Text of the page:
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Rules by Cynthia Lord

Rules (original 2006; edition 2006)

by Cynthia Lord (Author)

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5,0595241,886 (4.25)94
Frustrated at life with an autistic brother, twelve-year-old Catherine longs for a normal existence but her world is further complicated by a friendship with an young paraplegic.
Authors:Cynthia Lord (Author)
Info:Scholastic Press (2006), Edition: First Edition, 4th printing, 208 pages
Collections:Your library

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Rules by Cynthia Lord (2006)


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» See also 94 mentions

Showing 1-5 of 523 (next | show all)
I sat down to read this book because I am interested in the subject matter, and though it is a book for young readers (which I decidedly am not!) I enjoyed it quite a bit. I finished the whole thing in one sitting. It's a story about dealing with differences, longing for what cannot be, relating to family. Good stuff - any pre-teen who wants to know more about autism and how it affects family members of individuals with autism should read this book. ( )
  CarolHicksCase | Mar 12, 2023 |
Rules is told from the point of view of a twelve year old girl named Catherine whose younger brother, David, has autism. Over the years Catherine has created long lists of rules for David to help him remember things, like "if the bathroom door is closed, knock" to help him out and to stop him from embarassing her all the time. As it turns out, he still embarasses her a lot of the time and she's pretty stressed about it most of the time. This book is honest and funny and I loved it. ( )
  kamlibrarian | Dec 23, 2022 |
Sweet heart-warming book. It is okay to not be 'perfect'. ( )
  HeartofGold900 | Dec 3, 2022 |
I really enjoyed reading this book. The main character is a bit confused as to whether or not she can find her own purpose in life while caring for her brother with autism. ( )
  PaytonSiragusa | Nov 13, 2022 |
On the one hand: it's a quick read, I found it engaging, and I identified with Catherine's painful embarrassment at being different from what she thinks of as normal -- I think the representation of a 12 YO girl is accurate. On the other hand: I read the reviews from people with autism and how this book makes them feel and I have to agree. There is no sympathy for David. There is very little celebration of his good qualities or of his talents -- just sibling resentment. While I liked that Catherine gets called out for being a jerk to her friend with cerebral palsy, her behavior was a bummer. I think it's a great book if you are sibling who feels overlooked and needs to let off a little steam. As a portrayal of autism or cerebral palsy, it's not a good representation. ( )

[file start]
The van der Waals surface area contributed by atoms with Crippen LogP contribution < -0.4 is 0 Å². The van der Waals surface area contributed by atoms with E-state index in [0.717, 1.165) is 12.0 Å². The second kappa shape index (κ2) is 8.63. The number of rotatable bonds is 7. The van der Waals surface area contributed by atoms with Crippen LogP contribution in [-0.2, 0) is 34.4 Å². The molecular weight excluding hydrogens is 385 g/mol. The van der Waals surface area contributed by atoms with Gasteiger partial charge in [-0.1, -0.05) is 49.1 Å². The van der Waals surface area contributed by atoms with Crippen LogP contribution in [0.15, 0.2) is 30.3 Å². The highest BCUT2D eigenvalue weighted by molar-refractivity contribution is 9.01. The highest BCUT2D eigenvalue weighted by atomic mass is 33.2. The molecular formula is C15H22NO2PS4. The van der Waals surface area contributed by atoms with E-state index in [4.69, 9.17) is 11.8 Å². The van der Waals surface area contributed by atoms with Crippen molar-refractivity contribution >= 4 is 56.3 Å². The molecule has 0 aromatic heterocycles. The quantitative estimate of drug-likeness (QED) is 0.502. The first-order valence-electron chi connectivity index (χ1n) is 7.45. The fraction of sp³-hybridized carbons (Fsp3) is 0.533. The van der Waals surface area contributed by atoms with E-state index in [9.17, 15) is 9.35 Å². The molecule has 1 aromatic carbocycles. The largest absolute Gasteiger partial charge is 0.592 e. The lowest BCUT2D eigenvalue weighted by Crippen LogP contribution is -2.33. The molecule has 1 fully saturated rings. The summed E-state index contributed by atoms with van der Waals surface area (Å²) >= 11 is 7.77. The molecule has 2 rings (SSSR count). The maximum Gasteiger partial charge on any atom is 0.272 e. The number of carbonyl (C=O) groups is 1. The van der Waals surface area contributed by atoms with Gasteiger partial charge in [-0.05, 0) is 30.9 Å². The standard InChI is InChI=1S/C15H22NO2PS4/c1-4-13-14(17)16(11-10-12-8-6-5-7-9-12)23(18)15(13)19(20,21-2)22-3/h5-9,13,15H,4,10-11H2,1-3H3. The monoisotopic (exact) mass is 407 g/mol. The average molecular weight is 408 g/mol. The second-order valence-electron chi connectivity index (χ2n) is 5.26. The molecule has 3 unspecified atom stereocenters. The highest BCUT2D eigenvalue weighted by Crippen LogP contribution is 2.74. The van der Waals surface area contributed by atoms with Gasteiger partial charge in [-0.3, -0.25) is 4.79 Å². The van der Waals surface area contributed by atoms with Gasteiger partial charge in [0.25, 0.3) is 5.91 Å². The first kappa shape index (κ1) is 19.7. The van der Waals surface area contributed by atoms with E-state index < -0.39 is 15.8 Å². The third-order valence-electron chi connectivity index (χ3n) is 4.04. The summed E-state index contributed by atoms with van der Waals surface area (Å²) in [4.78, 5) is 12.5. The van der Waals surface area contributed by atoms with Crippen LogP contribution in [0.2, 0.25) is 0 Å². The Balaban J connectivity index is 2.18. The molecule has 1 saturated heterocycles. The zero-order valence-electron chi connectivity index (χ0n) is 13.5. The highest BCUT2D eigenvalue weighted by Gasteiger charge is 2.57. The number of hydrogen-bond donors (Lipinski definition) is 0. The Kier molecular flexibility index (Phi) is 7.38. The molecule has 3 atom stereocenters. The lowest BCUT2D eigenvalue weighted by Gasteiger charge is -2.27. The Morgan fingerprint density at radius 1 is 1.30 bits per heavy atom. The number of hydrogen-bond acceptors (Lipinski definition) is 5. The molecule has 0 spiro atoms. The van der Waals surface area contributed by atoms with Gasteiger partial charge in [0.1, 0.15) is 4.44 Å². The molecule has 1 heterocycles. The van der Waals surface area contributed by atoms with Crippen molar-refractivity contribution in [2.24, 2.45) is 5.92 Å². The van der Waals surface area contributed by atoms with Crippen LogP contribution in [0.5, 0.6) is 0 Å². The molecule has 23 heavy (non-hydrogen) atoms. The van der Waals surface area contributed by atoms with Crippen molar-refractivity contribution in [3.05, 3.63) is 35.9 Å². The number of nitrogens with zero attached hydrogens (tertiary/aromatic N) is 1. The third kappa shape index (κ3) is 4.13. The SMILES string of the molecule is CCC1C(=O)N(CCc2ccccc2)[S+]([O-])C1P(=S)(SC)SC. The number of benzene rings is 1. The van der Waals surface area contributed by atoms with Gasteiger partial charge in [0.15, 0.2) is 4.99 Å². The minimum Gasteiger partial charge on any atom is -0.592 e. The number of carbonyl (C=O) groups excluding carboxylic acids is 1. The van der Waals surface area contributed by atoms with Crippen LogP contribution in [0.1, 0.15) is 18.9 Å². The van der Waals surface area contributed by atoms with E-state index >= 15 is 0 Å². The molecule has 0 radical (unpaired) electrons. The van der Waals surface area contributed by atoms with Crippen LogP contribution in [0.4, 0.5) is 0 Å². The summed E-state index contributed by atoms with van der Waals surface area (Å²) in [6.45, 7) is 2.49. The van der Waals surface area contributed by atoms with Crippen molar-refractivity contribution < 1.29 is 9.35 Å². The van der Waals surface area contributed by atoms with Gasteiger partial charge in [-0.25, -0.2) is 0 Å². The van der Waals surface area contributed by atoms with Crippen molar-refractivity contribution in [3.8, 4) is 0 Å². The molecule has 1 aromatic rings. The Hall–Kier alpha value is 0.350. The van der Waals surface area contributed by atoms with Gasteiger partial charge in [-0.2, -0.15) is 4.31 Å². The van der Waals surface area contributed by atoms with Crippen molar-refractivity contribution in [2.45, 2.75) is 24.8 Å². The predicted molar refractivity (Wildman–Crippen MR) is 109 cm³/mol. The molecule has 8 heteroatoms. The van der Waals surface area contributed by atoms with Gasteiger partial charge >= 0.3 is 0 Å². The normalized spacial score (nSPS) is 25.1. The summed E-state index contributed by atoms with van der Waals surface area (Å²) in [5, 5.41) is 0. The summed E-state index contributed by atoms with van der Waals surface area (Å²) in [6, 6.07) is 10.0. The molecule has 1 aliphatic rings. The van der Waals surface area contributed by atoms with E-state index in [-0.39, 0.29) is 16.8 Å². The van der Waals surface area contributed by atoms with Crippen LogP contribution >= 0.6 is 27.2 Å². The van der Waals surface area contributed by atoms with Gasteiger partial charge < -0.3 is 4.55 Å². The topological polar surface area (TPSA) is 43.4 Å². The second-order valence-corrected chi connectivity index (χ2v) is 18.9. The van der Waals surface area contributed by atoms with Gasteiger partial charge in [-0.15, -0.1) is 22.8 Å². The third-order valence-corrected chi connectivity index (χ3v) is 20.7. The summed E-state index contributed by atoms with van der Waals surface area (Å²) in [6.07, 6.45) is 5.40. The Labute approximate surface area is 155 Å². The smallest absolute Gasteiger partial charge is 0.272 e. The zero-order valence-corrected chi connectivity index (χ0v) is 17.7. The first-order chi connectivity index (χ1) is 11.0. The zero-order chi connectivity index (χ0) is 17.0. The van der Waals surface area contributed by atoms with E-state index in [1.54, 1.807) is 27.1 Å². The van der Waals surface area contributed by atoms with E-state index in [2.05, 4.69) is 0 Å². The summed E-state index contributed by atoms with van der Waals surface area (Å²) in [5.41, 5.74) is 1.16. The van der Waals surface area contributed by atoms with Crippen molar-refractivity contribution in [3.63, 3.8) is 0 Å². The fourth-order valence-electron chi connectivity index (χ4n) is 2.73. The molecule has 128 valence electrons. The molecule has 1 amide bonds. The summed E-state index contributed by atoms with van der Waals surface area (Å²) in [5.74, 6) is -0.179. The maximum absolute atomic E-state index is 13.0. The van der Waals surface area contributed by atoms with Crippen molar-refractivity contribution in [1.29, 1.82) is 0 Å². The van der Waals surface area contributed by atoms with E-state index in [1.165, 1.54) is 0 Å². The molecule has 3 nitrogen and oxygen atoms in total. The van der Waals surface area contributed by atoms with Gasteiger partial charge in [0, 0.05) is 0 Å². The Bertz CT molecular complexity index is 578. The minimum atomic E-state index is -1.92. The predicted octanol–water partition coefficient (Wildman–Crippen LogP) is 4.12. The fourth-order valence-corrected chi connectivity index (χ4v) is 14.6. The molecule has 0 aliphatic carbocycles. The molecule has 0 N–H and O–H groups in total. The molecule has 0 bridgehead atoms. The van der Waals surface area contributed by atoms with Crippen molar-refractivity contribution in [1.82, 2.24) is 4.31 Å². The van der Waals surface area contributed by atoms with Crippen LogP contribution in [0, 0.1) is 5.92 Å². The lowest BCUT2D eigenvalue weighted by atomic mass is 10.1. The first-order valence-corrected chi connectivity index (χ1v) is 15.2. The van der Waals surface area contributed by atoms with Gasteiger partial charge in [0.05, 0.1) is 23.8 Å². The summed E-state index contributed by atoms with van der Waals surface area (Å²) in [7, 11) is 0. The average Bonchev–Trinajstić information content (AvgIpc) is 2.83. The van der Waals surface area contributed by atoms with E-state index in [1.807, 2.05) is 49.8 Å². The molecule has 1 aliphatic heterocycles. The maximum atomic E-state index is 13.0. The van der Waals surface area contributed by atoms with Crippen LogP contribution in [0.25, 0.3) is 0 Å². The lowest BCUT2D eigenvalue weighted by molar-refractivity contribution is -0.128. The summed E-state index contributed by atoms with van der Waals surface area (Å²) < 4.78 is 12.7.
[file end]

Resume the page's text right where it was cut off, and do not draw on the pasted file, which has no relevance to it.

jennybeast | Jun 3, 2022 |
Showing 1-5 of 523 (next | show all)
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Piemme Junior (Il battello a vapore)
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My deepest appreciation to:
Everyone at Scholastic Press, especially Marijka Kostiw, Kristina Albertson, Tracey Mack, and Leslie Budnick.

Tracey Adams, my wonderful agent.

The members of my critique groups, each of whom possess that rare combination of Charlotte the spider: a true friend and a good writer.

My retreat-mates who put me on the right track: Franny Billingsley, Toni Buzzeo, Sarah Lamstein, Dana Walrath, Mary Atkinson, Carol Peacock, and Jackie Davies.
With special thanks to Amy Butler Greenfield, Nancy Werlin, Amanda Jenkins, Denise Johns, Melissa Wyatt, Lisa Firke, Lisa Harkrader, Laura Weiss, Mary Pearson, Amy McAuley, and Kristina Cliff-Evans.

And to my parents, Earl and Elaine Lord, who gave me wings but always left the porch light on to show the way home.
To John, Julia, and Gregory
I love you more than words.
First words
"Come on, David." I let go of his sleeve, afraid I'll rip it. When he was little, I could pull my brother behind me if he didn't want to do something, but now David's eight and too strong to be pulled.
I add another rule to David's list: Sometimes people laugh when they like you. But sometimes they laugh to hurt you.
"I wish everyone had the same chances," I say. "Because it stinks a big one that they don't."
Sometimes I wish someone would invent a pill so David'd wake up one morning without autism, like someone waking up from a long coma, and he'd say, "Jeez, Catherine, where have I been?"
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Frustrated at life with an autistic brother, twelve-year-old Catherine longs for a normal existence but her world is further complicated by a friendship with an young paraplegic.

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Frustrated with a life that revolves around the needs of her autistic brother, twelve-year-old Catherine longs for a "normal" existence but instead finds her world further complicated and enriched by friendship with a young paraplegic.

Curriculum Connection: 6th Grade Reading Standard: 2. Reading for All Purposes

1. Understanding the meaning within different types of literature depends on properly analyzing literary components

b.  Use Craft and Structure to:  
iii. Explain how an author develops the point of view of the narrator or speaker in a text. (CCSS: RL.6.6)
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